The capture of the Underwriter

Like their Federal counterparts, Confederate Marines were occasionally detailed for special service to "cut-out" and capture enemy vessels. In February 1864 men from Co C, under ("apt Thomas S.Wilson, took part in the capture of the side-wheel gunboat USS Underwriter in the Neuse River near New Berne, North Carolina. About 2.30am on February 2, a force consisting of 250 seamen and 25 Marines aboard ten small boats glided up to the Underwriter as she lay at anchor. Discovered too late, the first wave of Confederate seamen, armed with cutlasses and revolvers, boarded the Federal vessel under covering fire from the Marines. Regarding the contribution of the Marines, a Confederate sailor later recalled, "As we came up to the ship they rose and delivered their fire, taking accurate aim, reloading still under the heavy fire from the Yankees." The Marines then joined the boarders, but as they clambered up the sides and over the rail Pte William Bell was "shot through the heart," and landed heavily on the eyewitness, crushing him "down over the thwarts." The remaining Marines "obeyed their orders promptly" and were quickly placed in formation on the hurricane deck, with fixed bayonets. Standing their ground, they shot down any remaining opposition - even when a large shell from a shore battery struck the "upper machinery" of the Underwriter and exploded on the deck nearby.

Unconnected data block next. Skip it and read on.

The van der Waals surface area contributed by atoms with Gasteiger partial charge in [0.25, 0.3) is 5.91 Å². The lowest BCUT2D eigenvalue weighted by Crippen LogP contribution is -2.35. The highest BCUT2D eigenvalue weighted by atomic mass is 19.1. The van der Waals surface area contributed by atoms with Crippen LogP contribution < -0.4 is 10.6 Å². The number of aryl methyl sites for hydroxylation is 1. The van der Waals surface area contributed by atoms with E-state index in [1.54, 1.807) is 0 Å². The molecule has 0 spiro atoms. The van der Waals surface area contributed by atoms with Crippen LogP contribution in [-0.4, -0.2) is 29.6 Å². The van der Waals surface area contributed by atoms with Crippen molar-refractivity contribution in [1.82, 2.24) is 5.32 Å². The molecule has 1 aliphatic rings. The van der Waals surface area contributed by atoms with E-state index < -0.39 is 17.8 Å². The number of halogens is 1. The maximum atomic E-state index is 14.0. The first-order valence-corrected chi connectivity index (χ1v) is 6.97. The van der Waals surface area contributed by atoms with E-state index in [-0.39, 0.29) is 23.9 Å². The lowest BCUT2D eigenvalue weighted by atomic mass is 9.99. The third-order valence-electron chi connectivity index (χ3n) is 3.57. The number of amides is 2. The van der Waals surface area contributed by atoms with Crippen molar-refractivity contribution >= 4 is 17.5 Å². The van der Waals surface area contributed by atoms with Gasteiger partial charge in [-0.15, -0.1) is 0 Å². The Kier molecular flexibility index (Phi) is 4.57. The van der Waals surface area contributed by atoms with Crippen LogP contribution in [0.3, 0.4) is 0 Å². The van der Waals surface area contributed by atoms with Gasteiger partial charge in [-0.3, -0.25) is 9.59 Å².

Henry Melville Doak was commissioned second lieutenant in the CSMC to rank from November 12, 1862. After serving at Charleston Harbor and on the coast of North Carolina, he was seriously wounded defending Fort Fisher on January 15, 1864. This portrait has been crudely retouched, but the original single collar bar and single-braid sleeve knots on his all-gray coat are apparent. (Courtesy of the Tennessee State Library & Archives)

Fire Underwriters Knot

Preparations were made to get the Underwriter underway or to tow her off with launches, but fire spread rapidly through the vessel, foiling all efforts. The wounded and prisoners were passed into the boats, and the expedition returned up river under cover of darkness. The total loss among the Confederates was five killed and 11 wounded, including four Marines. Of the performance of the Marines, the overall commander of the operation, Cdrjohn Taylor Wood, CSN, reported to Col Beall, "As a body they would be a credit to any organization, and I will be glad to be associated with them on duty any time."

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